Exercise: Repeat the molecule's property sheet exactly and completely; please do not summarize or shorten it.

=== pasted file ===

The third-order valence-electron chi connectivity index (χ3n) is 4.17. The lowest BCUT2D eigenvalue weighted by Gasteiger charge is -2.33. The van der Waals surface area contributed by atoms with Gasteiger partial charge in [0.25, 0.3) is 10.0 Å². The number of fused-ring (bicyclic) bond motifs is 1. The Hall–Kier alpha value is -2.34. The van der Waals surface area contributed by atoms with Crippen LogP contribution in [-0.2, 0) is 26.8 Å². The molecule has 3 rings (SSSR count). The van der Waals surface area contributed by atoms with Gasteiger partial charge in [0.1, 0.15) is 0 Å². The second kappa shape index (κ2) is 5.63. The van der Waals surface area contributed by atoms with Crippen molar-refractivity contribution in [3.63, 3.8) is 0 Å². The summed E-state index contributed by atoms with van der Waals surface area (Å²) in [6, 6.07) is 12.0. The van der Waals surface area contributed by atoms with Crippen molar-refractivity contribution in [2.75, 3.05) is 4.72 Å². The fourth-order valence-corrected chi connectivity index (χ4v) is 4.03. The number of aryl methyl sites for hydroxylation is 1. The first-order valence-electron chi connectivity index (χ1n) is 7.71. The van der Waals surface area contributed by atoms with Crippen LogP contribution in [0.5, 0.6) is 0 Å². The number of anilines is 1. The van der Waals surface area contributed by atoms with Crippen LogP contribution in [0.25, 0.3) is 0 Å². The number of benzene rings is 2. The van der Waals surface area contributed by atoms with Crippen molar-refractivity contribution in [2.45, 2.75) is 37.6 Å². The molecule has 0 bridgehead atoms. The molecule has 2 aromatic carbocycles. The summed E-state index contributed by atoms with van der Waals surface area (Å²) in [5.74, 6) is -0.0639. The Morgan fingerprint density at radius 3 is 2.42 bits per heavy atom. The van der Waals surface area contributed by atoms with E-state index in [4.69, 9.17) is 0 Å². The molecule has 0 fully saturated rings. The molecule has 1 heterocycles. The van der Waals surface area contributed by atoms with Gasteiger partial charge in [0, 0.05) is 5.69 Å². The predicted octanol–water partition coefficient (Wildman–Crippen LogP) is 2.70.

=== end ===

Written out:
The third-order valence-electron chi connectivity index (χ3n) is 4.17. The lowest BCUT2D eigenvalue weighted by Gasteiger charge is -2.33. The van der Waals surface area contributed by atoms with Gasteiger partial charge in [0.25, 0.3) is 10.0 Å². The number of fused-ring (bicyclic) bond motifs is 1. The Hall–Kier alpha value is -2.34. The van der Waals surface area contributed by atoms with Crippen LogP contribution in [-0.2, 0) is 26.8 Å². The molecule has 3 rings (SSSR count). The van der Waals surface area contributed by atoms with Gasteiger partial charge in [0.1, 0.15) is 0 Å². The second kappa shape index (κ2) is 5.63. The van der Waals surface area contributed by atoms with Crippen molar-refractivity contribution in [3.63, 3.8) is 0 Å². The summed E-state index contributed by atoms with van der Waals surface area (Å²) in [6, 6.07) is 12.0. The van der Waals surface area contributed by atoms with Crippen molar-refractivity contribution in [2.75, 3.05) is 4.72 Å². The fourth-order valence-corrected chi connectivity index (χ4v) is 4.03. The number of aryl methyl sites for hydroxylation is 1. The first-order valence-electron chi connectivity index (χ1n) is 7.71. The van der Waals surface area contributed by atoms with Crippen LogP contribution in [0.5, 0.6) is 0 Å². The number of anilines is 1. The van der Waals surface area contributed by atoms with Crippen LogP contribution in [0.25, 0.3) is 0 Å². The number of benzene rings is 2. The van der Waals surface area contributed by atoms with Crippen molar-refractivity contribution in [2.45, 2.75) is 37.6 Å². The molecule has 0 bridgehead atoms. The molecule has 2 aromatic carbocycles. The summed E-state index contributed by atoms with van der Waals surface area (Å²) in [5.74, 6) is -0.0639. The Morgan fingerprint density at radius 3 is 2.42 bits per heavy atom. The van der Waals surface area contributed by atoms with E-state index in [4.69, 9.17) is 0 Å². The molecule has 0 fully saturated rings. The molecule has 1 heterocycles. The van der Waals surface area contributed by atoms with Gasteiger partial charge in [0, 0.05) is 5.69 Å². The predicted octanol–water partition coefficient (Wildman–Crippen LogP) is 2.70.